The impunity of human rights violators in the Philippines continues to worsen as killings of, and trumped-up charges filed against, dissenting social movement leaders and religious groups add to the already bloody campaign of the government against drugs. The following article was published in the July-August 2019 issue of NewsNotes.
At the end of 2018, the Philippine Congress approved a request by President Rodrigo Duterte to extend martial law in the southern region until the end of 2019 despite documented human rights violations stemming from its declaration in 2017. Lawyers questioned the extension, stating that the original basis for the declaration was no longer valid.
Martial law was declared by President Duterte on May 23, 2017 after Islamic State group-linked militants laid siege to the Mindanao city of Marawi. After the Philippine military operation to extract the extremists decimated much of the city and left more than 1,200 people dead, state forces shifted their focus to longstanding communist rebels. President Duterte sought the extension of martial law, claiming that the initial declaration had been effective in stifling rebel activities. The president was supported by politicians and businesses alike.
However, civil society groups reported a rise in human rights violations in the first half of the year. Even churches and church organizations were attacked by suspected members of the state forces.
In February, unknown individuals distributed leaflets naming members and staff of the Rural Missionaries of the Philippines (RMP), an organization of women religious from various congregations, priests and lay workers that assists poor farming and tribal communities, and the Iglesia Filipinista Independiente, as members of the communist-led New People’s Army.
In the months following the declaration of martial law, staff of the RMP had already been receiving anonymous threats on their phones. This caused them to close their training center and put several of their projects serving remote indigenous communities on hold.
In March this year, the RMP national office filed a complaint at the Commission of Human Rights after RMP was cited as a ‘front’ of the Communist Party of the Philippines in a report submitted by National Security Council Deputy Director General Vicente Agdamag to the United Nations in February.
But in May, a subpoena was served against RMP-Northern Mindanao sub-regional coordinator Sr. Emma Teresita Cupin, MSM and two other lay workers, accusing them of participating in a military action of the New People’s Army (NPA) in Agusan del Sur, a province in the neighboring region in December last year. They were allegedly seen by members of the Civilian Armed Forces Geographic Unit who were held by the NPA as Prisoners of War.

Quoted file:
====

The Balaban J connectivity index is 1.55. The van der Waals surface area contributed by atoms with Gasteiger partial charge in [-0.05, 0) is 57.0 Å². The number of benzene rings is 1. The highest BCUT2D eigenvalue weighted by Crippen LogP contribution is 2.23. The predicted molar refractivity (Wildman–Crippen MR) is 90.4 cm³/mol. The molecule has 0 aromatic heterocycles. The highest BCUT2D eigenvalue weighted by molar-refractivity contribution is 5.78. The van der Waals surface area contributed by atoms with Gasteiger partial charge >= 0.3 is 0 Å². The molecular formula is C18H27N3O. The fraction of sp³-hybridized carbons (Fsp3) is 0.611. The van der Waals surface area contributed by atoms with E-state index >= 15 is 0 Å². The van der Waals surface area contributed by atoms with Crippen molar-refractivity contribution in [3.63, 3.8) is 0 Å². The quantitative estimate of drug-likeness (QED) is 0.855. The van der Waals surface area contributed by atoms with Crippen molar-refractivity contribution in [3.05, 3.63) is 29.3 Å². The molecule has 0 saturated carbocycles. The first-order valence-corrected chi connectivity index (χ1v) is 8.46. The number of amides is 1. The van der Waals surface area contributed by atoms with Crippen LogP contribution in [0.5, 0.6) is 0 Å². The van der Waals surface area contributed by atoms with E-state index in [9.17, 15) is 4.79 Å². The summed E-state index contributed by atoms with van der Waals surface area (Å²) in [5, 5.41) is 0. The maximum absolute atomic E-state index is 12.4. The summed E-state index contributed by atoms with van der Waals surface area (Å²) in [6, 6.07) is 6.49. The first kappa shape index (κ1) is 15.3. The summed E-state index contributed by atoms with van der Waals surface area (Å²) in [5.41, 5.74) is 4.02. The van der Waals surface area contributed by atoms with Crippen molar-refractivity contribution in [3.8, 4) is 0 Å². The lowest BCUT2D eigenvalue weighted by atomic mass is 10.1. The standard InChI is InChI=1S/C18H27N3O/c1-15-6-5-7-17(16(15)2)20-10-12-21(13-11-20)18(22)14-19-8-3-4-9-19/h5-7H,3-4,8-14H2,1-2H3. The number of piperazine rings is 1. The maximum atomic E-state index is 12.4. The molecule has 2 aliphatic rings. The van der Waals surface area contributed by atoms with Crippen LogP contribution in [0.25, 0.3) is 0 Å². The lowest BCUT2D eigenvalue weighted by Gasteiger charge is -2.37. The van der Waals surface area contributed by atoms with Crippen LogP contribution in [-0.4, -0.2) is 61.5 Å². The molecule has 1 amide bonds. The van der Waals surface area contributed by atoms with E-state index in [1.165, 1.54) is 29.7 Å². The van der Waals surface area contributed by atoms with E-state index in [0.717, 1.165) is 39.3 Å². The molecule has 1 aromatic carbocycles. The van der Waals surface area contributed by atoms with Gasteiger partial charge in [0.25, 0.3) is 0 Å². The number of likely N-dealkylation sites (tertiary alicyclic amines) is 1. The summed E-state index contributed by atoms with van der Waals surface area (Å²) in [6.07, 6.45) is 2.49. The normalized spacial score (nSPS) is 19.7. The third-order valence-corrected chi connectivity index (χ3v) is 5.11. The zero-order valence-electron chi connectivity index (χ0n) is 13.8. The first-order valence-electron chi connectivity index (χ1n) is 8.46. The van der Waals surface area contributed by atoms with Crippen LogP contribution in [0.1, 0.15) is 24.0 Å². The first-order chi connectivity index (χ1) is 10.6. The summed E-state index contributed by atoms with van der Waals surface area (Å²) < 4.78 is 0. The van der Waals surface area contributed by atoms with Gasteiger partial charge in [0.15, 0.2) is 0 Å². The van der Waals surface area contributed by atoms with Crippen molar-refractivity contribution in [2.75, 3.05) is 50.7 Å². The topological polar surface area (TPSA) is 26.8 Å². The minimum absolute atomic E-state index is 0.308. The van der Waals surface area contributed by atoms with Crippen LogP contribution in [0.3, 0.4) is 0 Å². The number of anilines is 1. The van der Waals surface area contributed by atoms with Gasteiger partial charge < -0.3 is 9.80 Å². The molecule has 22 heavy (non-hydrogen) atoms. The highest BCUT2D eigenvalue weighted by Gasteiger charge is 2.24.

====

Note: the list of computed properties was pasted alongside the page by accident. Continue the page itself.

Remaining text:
In a statement signed by national coordinator Sr. Elenita Belardo, RGS, the RMP defended its workers, saying “Sr. Emma is 63 years old, while one of the lay workers, Ritchel Hiogon, was (sic) five months pregnant at that time. Are we supposed to believe that they were involved in attacking a military camp?”
The statement goes on to say, “…more than the absurdity of the case, this step by the government and the military is very dangerous. It unmasks the real essence of Martial law: helping the poor means you put your life and liberty at risk. Follow the teachings of the Church in having preferential treatment of the poor, and the enemies of peace and justice will set their eyes and fangs against you…”
The Rural Missionaries of the Philippines was founded by the Association of Major Religious Superiors of the Philippines in 1969 to address issues of social justice in farming communities. Their work, which included organizing farmers, farmworkers, and fisherfolks to defend their rights, had similarly gained the ire of the government of-then Dictator Ferdinand Marcos. A number of Maryknoll Sisters in Mindanao at the time were active members, some even serving as coordinator.
Throughout the years, the organization has not shaken off its identification with activists and organizations critical of the government’s policies detrimental to the poor as it continued to work on land rights in rural communities, often going against big businesses and landowners in the country.
In Mindanao, the RMP has a network of schools for indigenous children in areas referred to by the government as ‘rebel hotspots.’ Some of its schools had already been shut down after the declaration of martial law and military attacks on teachers and students, and host communities.